This morning I started a very long running script with:

caffeinate python spam.py

and when I checked in on the computer several hours later, the computer was asleep! I moved the mouse and the script resumed executing normally. I've looked at man caffeinate and it looks like I should actually use:

caffeinate -s python spam.py 


caffeinate -i python spam.py

What do I need to take into account when picking between -s and -i? What's the difference between preventing the system from sleeping altogether and idle sleeping when caffeinate is running for the duration of a utility's execution?

3 Answers 3


-s option is commonly used with laptops (If the lid is closed, the system does to forced sleep). -s only applies when not using a battery - if there is limited power in the battery the system will sleep no matter what.

-i is for idle sleep which happens when the system has not been used for a certain period.

Note you can use both options keep the system perky if required:

caffeinate -is python spam.py

From the Mac developer library, the differences between idle sleep and (forced) sleep are:

  • Forced sleep occurs when the user takes some sort of direct action to cause the machine to sleep. Closing the lid on a laptop or selecting sleep from the Apple menu both cause forced sleep. The system will also induce forced sleep under certain conditions, for example, a thermal emergency or a low battery.

  • Idle sleep occurs when the machine is unused for a specific period of time configured in the Energy Saver System Preferences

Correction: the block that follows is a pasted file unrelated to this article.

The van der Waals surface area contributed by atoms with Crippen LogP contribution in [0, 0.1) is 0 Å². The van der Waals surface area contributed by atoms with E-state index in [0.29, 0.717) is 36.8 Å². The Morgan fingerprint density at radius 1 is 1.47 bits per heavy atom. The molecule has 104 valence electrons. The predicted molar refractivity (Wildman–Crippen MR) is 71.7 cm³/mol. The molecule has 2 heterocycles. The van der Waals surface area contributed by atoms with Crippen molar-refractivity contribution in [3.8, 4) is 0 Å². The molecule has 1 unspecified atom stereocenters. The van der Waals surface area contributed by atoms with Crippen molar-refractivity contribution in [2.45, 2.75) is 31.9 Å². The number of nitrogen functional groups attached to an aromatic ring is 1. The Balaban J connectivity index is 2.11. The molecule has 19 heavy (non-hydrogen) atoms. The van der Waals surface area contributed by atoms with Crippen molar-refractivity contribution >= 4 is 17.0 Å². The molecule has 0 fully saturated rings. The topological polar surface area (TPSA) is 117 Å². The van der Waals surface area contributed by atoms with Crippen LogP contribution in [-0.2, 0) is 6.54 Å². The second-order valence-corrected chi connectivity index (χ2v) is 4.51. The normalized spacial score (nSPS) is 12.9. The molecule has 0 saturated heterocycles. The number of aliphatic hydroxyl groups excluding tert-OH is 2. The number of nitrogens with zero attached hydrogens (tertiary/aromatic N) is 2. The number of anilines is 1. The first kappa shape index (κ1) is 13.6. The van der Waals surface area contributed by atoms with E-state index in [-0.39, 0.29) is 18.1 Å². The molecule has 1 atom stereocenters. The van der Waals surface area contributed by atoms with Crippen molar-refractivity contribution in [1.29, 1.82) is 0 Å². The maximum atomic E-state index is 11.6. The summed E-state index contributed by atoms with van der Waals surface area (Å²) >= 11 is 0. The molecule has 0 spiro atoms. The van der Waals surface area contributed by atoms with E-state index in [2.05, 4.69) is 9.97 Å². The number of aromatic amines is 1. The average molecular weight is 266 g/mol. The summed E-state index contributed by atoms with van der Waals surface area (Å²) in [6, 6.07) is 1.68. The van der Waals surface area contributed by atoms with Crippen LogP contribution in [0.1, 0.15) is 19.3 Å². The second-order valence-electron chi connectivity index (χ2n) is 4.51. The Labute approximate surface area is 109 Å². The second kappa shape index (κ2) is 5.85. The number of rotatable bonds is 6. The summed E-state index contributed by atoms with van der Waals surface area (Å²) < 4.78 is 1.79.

• 1
    I guess that the "Turn display off after" setting in the Energy Saver System Preferences would be in fact better be called "Idle System Sleep" because it looks like it breaks my OpenVPN connections (ping-restart timeout). caffeinate -i prevents it. So it doesn't just turn the display off because it has a major side-effect. macOS version is 10.15.6. I never had the problem with 10.14. Sep 3, 2020 at 8:45

Save the following lines in the ~/Library/LaunchAgents folder as a plist file such as caffeinate.plist . It will auto start when you log in. There are options to prevent screen, harddrive from sleeping. Just man caffeinate.

<?xml version="1.0" encoding="UTF-8" ?>
<!DOCTYPE plist PUBLIC "-//Apple Computer/DTD PLIST 1.0//EN" "http://www.apple.com/DTDs/PropertyList-1.0.dtd">

I do not know much about the python script you are referring to, but if you want your your computer not to go into sleep mode, there is a handy-dandy application called Caffeine that does that for you.

  • That is just running the caffinate command Aug 30, 2017 at 1:02

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